Rabbi Jen Lader
Rabbi Jen Lader

Temple Israel service to focus on supporting those with substance abuse disorder.

Fighting judgment and the stigma of weakness are two of the biggest issues when it comes to substance abuse disorder.

Lisa Daniels-Goldman
Lisa Daniels-Goldman

“When somebody says that they’re sick, we always ask, ‘What’s wrong? What’s your method of treatment?’” Lisa Daniels-Goldman said. “But when they tell you that they’re sick with a substance use disorder, you know, the doors close and the response is often, ‘Well, just stop or you did this to yourself.’”

Daniels-Goldman knows all too well how devastating that stigma can be.

Her son, Jamie Daniels, passed away in 2016 after battling substance abuse. She remembers the embarrassment Jamie dealt with while trying to recover and the obstacles that arose throughout because others could take advantage of those obstacles.

“Jamie was afraid that he would be judged. And his words go through my head all the time, ‘You can’t tell anybody because they won’t like me anymore, and I’ll be judged,’” Daniels-Goldman said. “And little did he realize how many people around him were going through the same things. And, so, we kept it quiet. And you just can’t do that.”

Since Jamie’s death, Lisa and Jamie’s father, Ken Daniels, have worked to try and help fight the stigma and embarrassment around substance abuse through the Jamie Daniels Foundation, which focuses on supporting young adults who may be struggling.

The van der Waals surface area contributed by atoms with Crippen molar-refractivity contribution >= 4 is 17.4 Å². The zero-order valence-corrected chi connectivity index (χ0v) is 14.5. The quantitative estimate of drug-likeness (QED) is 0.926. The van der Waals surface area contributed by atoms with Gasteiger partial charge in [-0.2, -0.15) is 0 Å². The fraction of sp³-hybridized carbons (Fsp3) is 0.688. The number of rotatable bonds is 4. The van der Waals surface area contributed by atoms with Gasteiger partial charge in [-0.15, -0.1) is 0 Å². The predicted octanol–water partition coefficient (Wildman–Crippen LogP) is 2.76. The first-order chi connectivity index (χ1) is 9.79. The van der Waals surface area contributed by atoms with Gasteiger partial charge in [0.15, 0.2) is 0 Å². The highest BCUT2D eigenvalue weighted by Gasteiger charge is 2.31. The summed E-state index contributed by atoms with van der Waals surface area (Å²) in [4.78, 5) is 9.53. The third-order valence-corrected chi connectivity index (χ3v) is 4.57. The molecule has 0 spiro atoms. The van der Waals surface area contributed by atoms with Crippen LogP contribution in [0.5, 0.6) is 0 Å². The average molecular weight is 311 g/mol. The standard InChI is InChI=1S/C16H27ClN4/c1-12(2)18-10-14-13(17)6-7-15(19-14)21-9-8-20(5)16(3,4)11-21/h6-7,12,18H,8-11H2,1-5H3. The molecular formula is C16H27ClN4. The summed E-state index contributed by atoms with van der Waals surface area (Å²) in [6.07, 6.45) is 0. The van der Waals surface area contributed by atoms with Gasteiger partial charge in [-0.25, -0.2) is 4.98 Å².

On Friday, March 17, Temple Israel, in partnership with the Jamie Daniels Foundation and the Jewish Addiction Resource Alliance, will hold a Serenity Shabbat, where Rabbi Jen Lader will speak to the congregation about the importance of opening up our ears and minds when it comes to substance abuse disorders.

“We need to bring the Jewish community together and learn how we can be supportive and not be judgmental,” Daniels-Goldman said. “And my thought was that if one of our rabbis could stand at the bimah and say, ‘We understand,’ then it could help the community understand that substance abuse disorder can affect anybody.”

Lader added, “This service is an opportunity for us to come together as a community to acknowledge and address the devastating impact of addiction. We have a responsibility to love, support and provide resources for those who are struggling, and by coming together in this way, we can make a difference in the lives of those affected and their families.”

Those attending the service can bring in old or unused prescription medication (no liquids or sharps/needles) for safe and proper disposal to help protect our community from the harmful misuse of prescription drugs.

The service is supported by the Jewish Addiction Resource Alliance & the Jamie Daniels Foundation.

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